This course, unique in Italy as well as in Southern Europe, is at the same time an introduction to the most significant contemporary and recent legal, economic and political issues of the Circumpolar Arctic region. The aim of the course is to provide students with an exciting opportunity to focus on the Arctic as a global region. The second objective of the course is to promote understanding of the polar regions and their connection with the rest of the world. The third objective is to examine the implications of the main issues for the future of the Arctic (notably those related to sustainable development), considering this region as a mirror and 'thermometer' of the contemporary world. Finally, the last objective is to promote the development of students' skills, such as critical thinking, evidence-based research, advanced reading and rigorous analysis.
Expected learning outcomes
By the end of the course, the student will have acquired a broad interdisciplinary background in the Arctic region, an understanding of the main issues of politics, geopolitics, law, and the contemporary global Arctic economy. By the end of the course, students will develop a special ability to critically analyze contemporary developments in Arctic politics, climate change, international law, Arctic economics, Arctic policy contradictions, governmental circumpolar projects, extraction of natural resources, interference by major Arctic and non-Arctic actors involved in Arctic politics and their consequences, as well as an understanding of the implications of Arctic issues for sustainable development.
Lesson period: Second semester
(In case of multiple editions, please check the period, as it may vary)
After a brief introduction, the course will explore the current international orientations of Arctic research, with particular attention to Critical Arctic Studies. The course will focus on the problem underlying the contemporary problems of the circumpolar region, i.e. climate change, which is occurring twice as fast in the Arctic as the rest of the planet. The course will address issues related to the legal regime of the Arctic Ocean, the continental shelf extension, natural resources and development Arctic political, legal and economic governance, the scramble for the Arctic, International Relations in the Arctic and the Arctic as a region of cooperation or conflict. A large part of the course will be dedicated to the emerging issue of new sea routes in the Arctic Ocean, the renewed militarization of the Arctic, how the Arctic Ocean can transform international trade, the problems that may arise from the implementation of hydrocarbon extraction projects, China's expanding Arctic interests and sustainable development and the problem of how to maintain Arctic cooperation with Russia. Finally, attention will be paid to the role of international cooperation institutions in the region (not only the role of the Arctic Council), the participation of states and non-state actors in the Arctic environmental governance and the problems of indigenous peoples, their self-government, especially in the field of Arctic environment preservation.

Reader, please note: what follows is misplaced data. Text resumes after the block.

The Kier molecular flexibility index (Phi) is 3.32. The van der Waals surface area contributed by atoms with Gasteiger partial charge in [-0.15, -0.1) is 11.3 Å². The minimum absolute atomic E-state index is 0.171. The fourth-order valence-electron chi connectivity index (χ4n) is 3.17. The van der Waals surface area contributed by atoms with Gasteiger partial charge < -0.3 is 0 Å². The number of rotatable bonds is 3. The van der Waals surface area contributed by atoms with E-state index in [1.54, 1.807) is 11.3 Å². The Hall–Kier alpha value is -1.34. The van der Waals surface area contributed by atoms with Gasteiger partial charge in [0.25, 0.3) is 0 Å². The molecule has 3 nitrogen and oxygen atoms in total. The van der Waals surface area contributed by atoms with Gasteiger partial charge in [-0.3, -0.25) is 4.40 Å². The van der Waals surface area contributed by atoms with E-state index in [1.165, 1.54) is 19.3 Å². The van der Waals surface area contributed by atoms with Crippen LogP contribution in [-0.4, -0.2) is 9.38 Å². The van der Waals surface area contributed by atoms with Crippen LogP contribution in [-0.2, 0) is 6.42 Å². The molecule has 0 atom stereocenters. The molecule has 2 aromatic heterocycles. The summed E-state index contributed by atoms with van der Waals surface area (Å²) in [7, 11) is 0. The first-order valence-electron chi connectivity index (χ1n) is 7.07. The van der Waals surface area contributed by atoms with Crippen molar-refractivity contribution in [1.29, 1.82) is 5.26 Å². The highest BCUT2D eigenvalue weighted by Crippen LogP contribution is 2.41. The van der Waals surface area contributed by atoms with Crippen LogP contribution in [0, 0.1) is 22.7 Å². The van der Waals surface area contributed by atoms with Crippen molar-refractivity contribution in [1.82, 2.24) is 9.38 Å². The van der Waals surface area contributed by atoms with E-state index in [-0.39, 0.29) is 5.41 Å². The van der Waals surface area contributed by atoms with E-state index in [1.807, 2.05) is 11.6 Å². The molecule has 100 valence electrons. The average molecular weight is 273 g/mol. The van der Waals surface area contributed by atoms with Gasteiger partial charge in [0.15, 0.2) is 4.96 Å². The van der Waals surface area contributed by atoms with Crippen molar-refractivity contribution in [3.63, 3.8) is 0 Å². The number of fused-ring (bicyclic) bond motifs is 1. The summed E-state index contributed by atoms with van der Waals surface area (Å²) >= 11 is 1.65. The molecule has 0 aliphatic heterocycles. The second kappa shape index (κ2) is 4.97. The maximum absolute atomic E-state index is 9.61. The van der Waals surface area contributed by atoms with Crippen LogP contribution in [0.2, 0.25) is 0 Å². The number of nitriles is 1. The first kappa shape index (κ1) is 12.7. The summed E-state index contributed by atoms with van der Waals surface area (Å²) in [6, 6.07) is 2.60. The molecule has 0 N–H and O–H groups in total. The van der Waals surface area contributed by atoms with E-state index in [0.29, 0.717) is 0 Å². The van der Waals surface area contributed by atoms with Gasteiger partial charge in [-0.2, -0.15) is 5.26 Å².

Prerequisites for admission
Prerequisites to attending the Course are a good knowledge of Arctic Geography, Law of the Sea and the problems of contemporary international relations connected to the Arctic.
The course will involve face-to-face lectures, constant interaction with the students attending, the participation of experts, class discussions, group work. All students are strongly encouraged to actively participate during class discussions and activities. To enhance students' international opportunities in this field of research, this course has widespread connections with a range of organizations and continues to increase scientific international relations around the globe.
The reference material of the Course is entirely provided on the Ariel platform, on which are available both the articles indicated to the students as reading (compulsory and recommended) which must be done before each lesson, and the books necessary to take the final exam. Further material will be indicated during the Course. One of the most important reference books, which must be read in the parts indicated in the Syllabus for every single lesson, is:
FONDAHL G., WILSON G. N., (eds) Northern Sustainabilities: Understanding and Addressing Change in the Circumpolar North, Springer Polar Sciences, Springer International Publishing, Cham (Switzerland), 2017
Since attendance of the course is compulsory, there is no program for non-attending students.
Assessment methods and Criteria
The examination will take place in the scheduled sessions. Students are required to prepare in advance for each lesson by studying the material indicated in the Syllabus (on the Ariel platform). They will have the opportunity to voluntarily prepare an oral presentation (individually or in groups, after presenting the topics for approval) and present it in class (using PowerPoint). Students will be assessed on their ability to examine their specific topic, to draw logical conclusions and their ability to engage in reflective and independent thinking. Instead of a classroom presentation, each student will have the opportunity to write a research essay of no more than 3000 words (about 12 pages with double spacing, plus references) on specific topics related to the course material. Detailed instructions will be provided in class. There will also be the possibility to conclude the course with a written exam (where questions to the student are given in written form) during normal exam sessions. The student must answer the questions in such a way as to demonstrate sufficient knowledge of the subject to pass the exam. Students will also be assessed on their contributions to class discussions. The final grade will be for each type of exam: "Approved" (A) / "Not Approved" (NA)